Lately, I’m asking myself, who are the judges that are rating and awarding Michelin stars, and what were they thinking? I am becoming disillusioned by restaurants that sound good in theory, but there are too many flaws to be deemed with this special honour.
Executive chef is the famed Andrea Berton. He is executive chef at quite a few restaurants, and we have actually dined at Berton in Milan that was definitely worthy of an award, but under the helm of chef de cuisine Raffaele Lenzi, I found the food here to be mediocre at best. Now, to be fair we went for lunch. Dinner is more elaborate with four different tasting menus as well as a la carte options. But, when you are a Michelin star chef at a high-end hotel, where you serve breakfast, lunch, and dinner seven days a week, you better have high standards. I find the same thing happens when a chef like Daniel Boloud spreads himself so thin, the quality of the service, and the food, make it difficult to maintain a high standard. I feel the same thing has happened here.
The restaurant itself is visually very appealing. Designed by Patricia Urquiola, using natural stone, copper, and wood nut tables. The space is elegant, refined, and serene but not stuffy. The new environment melds with the ancient. Arched picture windows encircle the restaurant and look out onto the magnificent lake and mountain vistas.
You can access the property by boat or car. There is plenty of staff, from the greeters who meet you at the car drop-off to the servers in the restaurant. All are colour coordinated in either green aprons and matching masks or blued and grey vested staff. All wear navy boating shoes.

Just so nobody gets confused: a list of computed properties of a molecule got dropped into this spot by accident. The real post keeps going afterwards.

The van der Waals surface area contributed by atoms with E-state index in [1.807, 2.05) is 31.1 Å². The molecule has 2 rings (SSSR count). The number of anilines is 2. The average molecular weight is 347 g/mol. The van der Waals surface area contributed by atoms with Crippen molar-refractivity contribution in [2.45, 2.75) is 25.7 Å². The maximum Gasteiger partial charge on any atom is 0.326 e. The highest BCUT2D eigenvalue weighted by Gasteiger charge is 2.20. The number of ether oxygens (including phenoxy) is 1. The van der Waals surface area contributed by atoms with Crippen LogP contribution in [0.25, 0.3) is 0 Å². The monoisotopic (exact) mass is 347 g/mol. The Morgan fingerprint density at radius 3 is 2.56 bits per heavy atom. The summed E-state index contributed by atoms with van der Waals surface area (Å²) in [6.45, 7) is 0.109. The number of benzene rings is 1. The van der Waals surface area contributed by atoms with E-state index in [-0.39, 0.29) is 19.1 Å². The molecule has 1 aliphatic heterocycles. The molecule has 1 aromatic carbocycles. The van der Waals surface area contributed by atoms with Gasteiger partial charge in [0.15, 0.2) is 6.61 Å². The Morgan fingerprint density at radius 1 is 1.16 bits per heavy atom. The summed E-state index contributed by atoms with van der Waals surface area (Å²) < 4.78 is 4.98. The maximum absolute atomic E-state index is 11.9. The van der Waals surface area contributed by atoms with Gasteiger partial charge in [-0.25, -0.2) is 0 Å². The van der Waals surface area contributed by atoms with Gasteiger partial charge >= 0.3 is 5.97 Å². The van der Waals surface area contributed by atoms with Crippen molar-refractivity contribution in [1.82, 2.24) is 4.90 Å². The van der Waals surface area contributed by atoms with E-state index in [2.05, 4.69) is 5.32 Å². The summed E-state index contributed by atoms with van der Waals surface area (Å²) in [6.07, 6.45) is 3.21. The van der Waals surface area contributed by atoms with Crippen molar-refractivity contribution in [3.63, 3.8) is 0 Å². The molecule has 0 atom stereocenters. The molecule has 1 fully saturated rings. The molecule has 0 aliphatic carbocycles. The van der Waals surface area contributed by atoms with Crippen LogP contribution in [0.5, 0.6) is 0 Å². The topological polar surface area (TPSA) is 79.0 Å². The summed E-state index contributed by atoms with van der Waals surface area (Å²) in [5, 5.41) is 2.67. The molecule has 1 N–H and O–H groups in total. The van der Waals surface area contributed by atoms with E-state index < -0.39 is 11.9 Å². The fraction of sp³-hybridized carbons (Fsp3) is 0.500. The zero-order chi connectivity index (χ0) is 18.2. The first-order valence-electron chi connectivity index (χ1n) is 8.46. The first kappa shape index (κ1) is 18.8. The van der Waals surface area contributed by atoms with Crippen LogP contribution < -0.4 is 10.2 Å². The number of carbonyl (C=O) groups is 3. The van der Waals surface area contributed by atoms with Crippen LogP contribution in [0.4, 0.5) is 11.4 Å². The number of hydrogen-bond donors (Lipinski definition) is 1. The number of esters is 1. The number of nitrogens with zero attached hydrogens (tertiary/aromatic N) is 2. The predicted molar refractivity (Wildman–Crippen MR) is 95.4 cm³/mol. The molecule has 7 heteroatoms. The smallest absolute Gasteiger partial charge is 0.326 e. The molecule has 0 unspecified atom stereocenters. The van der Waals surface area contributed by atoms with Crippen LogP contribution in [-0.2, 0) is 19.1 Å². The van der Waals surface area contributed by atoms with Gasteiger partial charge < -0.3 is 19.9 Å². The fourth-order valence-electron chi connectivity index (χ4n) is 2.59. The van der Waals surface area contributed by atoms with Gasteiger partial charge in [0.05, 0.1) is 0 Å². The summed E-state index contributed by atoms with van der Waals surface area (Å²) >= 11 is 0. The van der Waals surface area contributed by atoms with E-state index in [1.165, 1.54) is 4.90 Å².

But is it Michelin star service? No. Drop a napkin, you are picking it up yourself. When they finally got around to wiping the wet table, they basically just spread the water all around the table. They did refold my napkin when I got up (not replace it) and a purse bench was provided.
You can dine inside or outside weather depending.
There were three menus at lunch. The regular menu, the “special “menu, and a burger menu. Personally, I’m not coming to Italy to order a burger, so I disregarded that one. They say the chef draws his inspiration from his dedication to healthy eating. I must have missed something because I didn’t find his menu to look particularly healthy aside from a couple of salads and fish. There were six pasta options on his regular menu and another on his special menu. Veal Milanese, steak, and veal round out the proteins along with a couple of fish choices.
Whoever bakes his breads does an excellent job, some of the best I’ve had in Italy. They have a small producer of olive oil across the lake that makes it exclusively for them, and it was of excellent quality.
The salmon tartare with guacamole and corn was okay, nothing outstanding. The saffron risotto, with a Genovese ragout and mushroom powder was nice, but the garganelli con ragu alla bolognese was so al dente you could have broken a tooth on it, and it was over salted. We had to send it back.
Both of the cocktails we ordered were weak. One was an Aperol spritz, and quite frankly, I can make a better one. The other cocktail called an Americano was similar to a Negroni, except not as good. I switched to a Provençal rosé, and that was much better.
Would I go back? No. But I was curious to see the property and I thought it was very chic. The staff was still courteous and attentive. But, the food left me disenchanted.